Beautiful Maps of the World’s Watersheds
Nothing is more fundamental to life than water – and this is particularly evident in a country like Egypt, which has been aptly described by Greek historian Herodotus as the “Gift of the Nile”.
In Egypt, an astonishing 95% of the population lives alongside the mighty Nile, which is the world’s longest river at 4,258 mi (6,853 km) and also the only major source of freshwater in an otherwise arid desert landscape.
The World’s Watersheds
The Nile isn’t alone in creating the right conditions for life. Rivers of all sizes help form the world’s watersheds, and together they comprise a “circulatory system” that pumps life into every corner of the globe.
Today’s stunning maps, via geographer Szűcs Róbert, divide our planet’s watersheds into colorful catchment areas, and provide an informative look at how water flows across continents.
When Rivers Take the Long Way ‘Round
Grade school physics teaches us that liquid water will take the most available path of least resistance. Sometimes though, that most available path can take water from mountains clear across a continent before reaching an ocean.
Nowhere is this more evident than in Peru, home of the glacier-packed Cordillera Blanca. As rain and meltwater begins flowing from the peaks of the Andes Mountains, there are two diverging paths to the ocean.
The journey to the Pacific Ocean is a quick one, and there are small rivers at regular intervals along the coast of Peru.
Because trade winds blow east-to-west in that region, most of the water flows down the eastern side of the Andes, the beginning of a journey across the continent (as demonstrated by the light blue section of Róbert’s South America map.)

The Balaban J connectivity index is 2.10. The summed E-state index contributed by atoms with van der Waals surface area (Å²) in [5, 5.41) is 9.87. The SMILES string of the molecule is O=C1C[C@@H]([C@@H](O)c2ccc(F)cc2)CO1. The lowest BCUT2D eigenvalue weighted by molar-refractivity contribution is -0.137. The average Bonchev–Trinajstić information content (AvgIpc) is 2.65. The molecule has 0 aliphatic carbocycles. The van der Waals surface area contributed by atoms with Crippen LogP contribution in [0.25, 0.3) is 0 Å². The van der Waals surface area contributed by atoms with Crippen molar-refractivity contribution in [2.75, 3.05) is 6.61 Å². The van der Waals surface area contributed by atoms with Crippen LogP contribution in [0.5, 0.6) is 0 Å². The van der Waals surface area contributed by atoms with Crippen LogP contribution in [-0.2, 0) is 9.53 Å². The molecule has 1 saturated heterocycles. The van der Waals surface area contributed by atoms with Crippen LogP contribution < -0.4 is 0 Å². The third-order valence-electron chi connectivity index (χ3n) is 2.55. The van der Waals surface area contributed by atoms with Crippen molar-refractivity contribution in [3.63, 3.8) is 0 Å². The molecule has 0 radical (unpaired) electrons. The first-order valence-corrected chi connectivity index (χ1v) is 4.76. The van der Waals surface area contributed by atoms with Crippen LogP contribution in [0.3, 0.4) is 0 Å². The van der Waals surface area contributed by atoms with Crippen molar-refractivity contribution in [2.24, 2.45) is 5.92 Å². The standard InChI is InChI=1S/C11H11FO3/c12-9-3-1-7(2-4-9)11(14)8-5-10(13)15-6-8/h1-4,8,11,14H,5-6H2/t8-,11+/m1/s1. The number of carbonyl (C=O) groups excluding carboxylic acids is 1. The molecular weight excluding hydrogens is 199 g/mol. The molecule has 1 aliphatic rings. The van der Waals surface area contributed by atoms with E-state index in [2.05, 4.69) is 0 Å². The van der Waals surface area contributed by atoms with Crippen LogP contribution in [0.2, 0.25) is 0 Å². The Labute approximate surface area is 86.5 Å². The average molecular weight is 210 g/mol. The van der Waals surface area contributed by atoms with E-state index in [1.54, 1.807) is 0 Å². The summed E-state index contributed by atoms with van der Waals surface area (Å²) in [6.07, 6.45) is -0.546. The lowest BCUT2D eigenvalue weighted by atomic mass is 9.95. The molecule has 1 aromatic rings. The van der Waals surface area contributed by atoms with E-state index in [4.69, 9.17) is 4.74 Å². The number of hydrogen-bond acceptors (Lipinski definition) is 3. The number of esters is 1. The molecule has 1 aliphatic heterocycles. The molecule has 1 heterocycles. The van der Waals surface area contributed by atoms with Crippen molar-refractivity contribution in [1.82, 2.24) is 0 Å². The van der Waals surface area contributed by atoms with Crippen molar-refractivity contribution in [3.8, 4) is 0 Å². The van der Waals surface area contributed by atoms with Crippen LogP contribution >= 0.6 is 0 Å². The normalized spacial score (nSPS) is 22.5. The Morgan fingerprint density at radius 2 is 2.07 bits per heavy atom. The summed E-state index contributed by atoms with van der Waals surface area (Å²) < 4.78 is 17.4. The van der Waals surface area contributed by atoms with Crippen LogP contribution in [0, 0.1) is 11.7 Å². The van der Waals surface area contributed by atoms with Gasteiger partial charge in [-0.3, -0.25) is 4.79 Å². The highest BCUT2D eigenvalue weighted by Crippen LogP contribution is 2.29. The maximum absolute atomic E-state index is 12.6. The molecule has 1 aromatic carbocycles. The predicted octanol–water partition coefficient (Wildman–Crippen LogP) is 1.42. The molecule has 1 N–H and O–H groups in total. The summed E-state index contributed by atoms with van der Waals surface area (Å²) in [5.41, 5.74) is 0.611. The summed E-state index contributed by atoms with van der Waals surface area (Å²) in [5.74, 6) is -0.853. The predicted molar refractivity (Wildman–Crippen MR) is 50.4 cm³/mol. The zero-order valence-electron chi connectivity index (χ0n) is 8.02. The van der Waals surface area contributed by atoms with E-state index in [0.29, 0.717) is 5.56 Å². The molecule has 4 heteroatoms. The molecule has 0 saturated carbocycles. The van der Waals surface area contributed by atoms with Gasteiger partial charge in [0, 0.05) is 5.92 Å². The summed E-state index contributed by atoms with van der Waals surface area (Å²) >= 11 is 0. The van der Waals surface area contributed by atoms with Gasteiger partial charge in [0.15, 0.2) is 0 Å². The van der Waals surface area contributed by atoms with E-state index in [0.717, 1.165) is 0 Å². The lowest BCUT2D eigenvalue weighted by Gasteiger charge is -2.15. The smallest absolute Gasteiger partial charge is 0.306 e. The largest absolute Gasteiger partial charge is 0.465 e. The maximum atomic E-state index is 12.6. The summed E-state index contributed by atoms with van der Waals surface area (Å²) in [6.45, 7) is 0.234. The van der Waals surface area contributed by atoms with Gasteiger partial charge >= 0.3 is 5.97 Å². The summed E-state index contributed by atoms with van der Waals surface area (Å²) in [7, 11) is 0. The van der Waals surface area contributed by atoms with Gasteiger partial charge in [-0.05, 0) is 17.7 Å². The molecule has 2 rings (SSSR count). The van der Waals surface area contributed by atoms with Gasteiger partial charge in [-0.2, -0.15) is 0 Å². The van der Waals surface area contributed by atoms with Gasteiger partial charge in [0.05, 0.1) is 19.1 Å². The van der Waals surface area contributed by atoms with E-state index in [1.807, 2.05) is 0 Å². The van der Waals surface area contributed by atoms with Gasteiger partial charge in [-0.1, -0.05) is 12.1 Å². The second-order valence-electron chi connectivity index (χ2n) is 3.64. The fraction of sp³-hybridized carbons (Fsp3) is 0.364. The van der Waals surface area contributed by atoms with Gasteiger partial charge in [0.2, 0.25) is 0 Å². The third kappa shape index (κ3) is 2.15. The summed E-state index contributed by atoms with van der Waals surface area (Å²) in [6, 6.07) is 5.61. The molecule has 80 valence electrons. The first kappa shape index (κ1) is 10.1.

Without the Andes acting as a backstop for rain, the Amazon rainforest would not exist in its current scale and form.
When Three Become One
In the United States, the dominant drainage basin is the Jefferson-Mississippi-Missouri River system (shown in pink on the map above.) This massive basin collects water from over 40% of the contiguous U.S., and comes into contact with two Canadian provinces and 31 states before terminating at the Gulf of Mexico.
The Top Ranked Rivers
The Amazon discharges far more water than any other river on earth, dumping more water per second into the ocean than the next four largest rivers combined. That makes the Amazon a clear winner in this category.
In terms of drainage area though, the Amazon is not as dominant:
In fact, there are multiple rivers that cover massive drainage areas. This includes the Congo in Africa, as well as the mighty Mississippi, which is neck-and-neck with the Nile.
For more, view the full collection of maps here.